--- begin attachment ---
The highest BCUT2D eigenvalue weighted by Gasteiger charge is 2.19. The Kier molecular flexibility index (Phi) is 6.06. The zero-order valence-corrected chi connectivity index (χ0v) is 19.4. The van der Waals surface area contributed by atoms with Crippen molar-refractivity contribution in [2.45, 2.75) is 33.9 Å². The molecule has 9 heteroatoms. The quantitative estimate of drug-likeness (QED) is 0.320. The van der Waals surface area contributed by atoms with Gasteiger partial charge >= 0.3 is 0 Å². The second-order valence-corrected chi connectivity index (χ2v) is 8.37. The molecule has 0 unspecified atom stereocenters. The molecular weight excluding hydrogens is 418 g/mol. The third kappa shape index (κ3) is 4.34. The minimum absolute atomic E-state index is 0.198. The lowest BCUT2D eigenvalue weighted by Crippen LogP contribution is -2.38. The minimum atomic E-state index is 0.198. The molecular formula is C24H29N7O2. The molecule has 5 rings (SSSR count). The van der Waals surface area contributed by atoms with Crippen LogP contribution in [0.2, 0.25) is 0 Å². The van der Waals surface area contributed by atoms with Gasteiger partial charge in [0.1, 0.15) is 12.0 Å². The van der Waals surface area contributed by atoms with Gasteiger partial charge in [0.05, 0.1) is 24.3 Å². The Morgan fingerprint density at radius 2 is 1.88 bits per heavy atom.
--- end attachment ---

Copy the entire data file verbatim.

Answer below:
The highest BCUT2D eigenvalue weighted by Gasteiger charge is 2.19. The Kier molecular flexibility index (Phi) is 6.06. The zero-order valence-corrected chi connectivity index (χ0v) is 19.4. The van der Waals surface area contributed by atoms with Crippen molar-refractivity contribution in [2.45, 2.75) is 33.9 Å². The molecule has 9 heteroatoms. The quantitative estimate of drug-likeness (QED) is 0.320. The van der Waals surface area contributed by atoms with Gasteiger partial charge >= 0.3 is 0 Å². The second-order valence-corrected chi connectivity index (χ2v) is 8.37. The molecule has 0 unspecified atom stereocenters. The molecular weight excluding hydrogens is 418 g/mol. The third kappa shape index (κ3) is 4.34. The minimum absolute atomic E-state index is 0.198. The lowest BCUT2D eigenvalue weighted by Crippen LogP contribution is -2.38. The minimum atomic E-state index is 0.198. The molecular formula is C24H29N7O2. The molecule has 5 rings (SSSR count). The van der Waals surface area contributed by atoms with Crippen LogP contribution in [0.2, 0.25) is 0 Å². The van der Waals surface area contributed by atoms with Gasteiger partial charge in [0.1, 0.15) is 12.0 Å². The van der Waals surface area contributed by atoms with Gasteiger partial charge in [0.05, 0.1) is 24.3 Å². The Morgan fingerprint density at radius 2 is 1.88 bits per heavy atom.